A Letter from Nantwich

April 2005 | Updated January 2015

A gem of a video - even if I say so myself

I MAKE no apology for the fact that this letter is going to be more than a little self-centred. I can be absolved in some way because it is not focused solely on me - but on a man with a dream.

  Harold Forster, MBE, was one of the team of tour guides at Nantwich Parish Church - the people who take visitors round the 14th century building in the centre of Nantwich, that is often called "The Cathedral of South Cheshire."

   A few years ago, Harold was involved in a video about the Flower Festival that was being held that year. (It is held every five years or so). That involvement led him to dream about a video which could include all the things that he, as a tour guide, told the hundreds of visitors to St Mary's. It could be a pleasant souvenir for anyone who had seen the church, and perhaps there could be a way for people who had not yet seen the church to obtain a copy.

   He made enquiries with a professional video production company and what he learned all but shattered his dream. The company was asking 2,500 to turn his dream into a reality. No doubt that is not an out-of-the-way price for what Harold wanted. But the Church Shop (in the south porch of St Mary's) could not afford to put up that sort of money. In Harold's plan, the Church Shop and Visitors' Centre would stock the video. But that sort of money would take a lot of getting back. Not that it was all about money. Something called "outreach" is also involved.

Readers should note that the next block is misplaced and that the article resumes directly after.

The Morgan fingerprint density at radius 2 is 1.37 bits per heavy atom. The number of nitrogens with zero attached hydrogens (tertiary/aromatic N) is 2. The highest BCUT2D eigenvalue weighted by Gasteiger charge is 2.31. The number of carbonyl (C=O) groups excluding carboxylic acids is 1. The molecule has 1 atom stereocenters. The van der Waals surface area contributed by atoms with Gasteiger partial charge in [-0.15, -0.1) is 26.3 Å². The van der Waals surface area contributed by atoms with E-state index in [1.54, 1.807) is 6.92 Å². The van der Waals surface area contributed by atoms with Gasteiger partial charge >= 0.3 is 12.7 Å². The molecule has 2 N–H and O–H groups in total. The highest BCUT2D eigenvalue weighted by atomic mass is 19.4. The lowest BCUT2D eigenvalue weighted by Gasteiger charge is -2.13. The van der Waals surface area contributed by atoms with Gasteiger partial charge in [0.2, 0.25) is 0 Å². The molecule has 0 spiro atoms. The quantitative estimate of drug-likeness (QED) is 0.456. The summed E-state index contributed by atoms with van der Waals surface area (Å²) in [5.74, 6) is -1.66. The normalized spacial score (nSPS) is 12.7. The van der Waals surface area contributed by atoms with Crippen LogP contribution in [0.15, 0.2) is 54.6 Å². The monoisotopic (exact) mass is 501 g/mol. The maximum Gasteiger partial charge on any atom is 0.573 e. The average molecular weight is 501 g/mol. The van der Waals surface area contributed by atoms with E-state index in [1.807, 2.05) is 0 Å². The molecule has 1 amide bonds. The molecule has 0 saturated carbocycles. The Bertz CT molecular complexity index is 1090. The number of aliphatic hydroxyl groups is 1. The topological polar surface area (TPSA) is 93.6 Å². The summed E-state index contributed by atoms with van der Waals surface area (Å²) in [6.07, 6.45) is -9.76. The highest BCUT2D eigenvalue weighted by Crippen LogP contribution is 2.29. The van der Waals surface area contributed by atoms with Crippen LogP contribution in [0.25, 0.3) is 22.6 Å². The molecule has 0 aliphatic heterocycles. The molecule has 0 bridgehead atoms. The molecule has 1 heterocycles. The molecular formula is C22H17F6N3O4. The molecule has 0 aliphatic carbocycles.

And that is where I came in. Newly retired (early retirement, I stress!), I was at a Boxing Day lunch with Harold at the home of mutual friends in 2002. The conversation turned to the video idea, and Harold related his disappointment.

   As someone who found themselves inundated with requests to help out (why do people think that retired people are bored and need something to keep them busy?!) I decided to keep quiet - much as I would have liked to help - to avoid taking on yet more work.

   Fast forward now to one year later. The subject seemed forgotten, but I asked Harold: "How did your video project go on?" He told me it hadn't. The video was still no more than a dream. I found myself saying: "Oh, go on, then. I'll do it for you."  And that is how, as the sun shone in a clear blue sky the following May, I shot the first scenes of what was to become "The Jewel in the Town" - the video.

   Harold had written the basic script, based on his extensive knowledge of St Mary's. Not a lot of research was needed; Harold already knew all he needed to know by heart. I used the script, which Harold had already called "The Jewel in the Town" (based on the TV programme "The Jewel in the Crown" - from the "Raj Quartet") and turned it into a shooting script. Well, that is a posh name for what was really a lot of notes about what sounds and pictures I needed to turn Harold's words into a finished video.

 

    Most of the sounds had already been recorded by the late Neil Murray, the man in charge of the church audio (he kept the microphones working and recorded services where required). He had recorded Harold speaking his commentary, although this was later re-recorded in church to give the words the "echo" that you might expect when listening to someone speaking in church. A second "retake" was needed to correct a few errors and to add new words to go with some extra scenes I had taken "off script".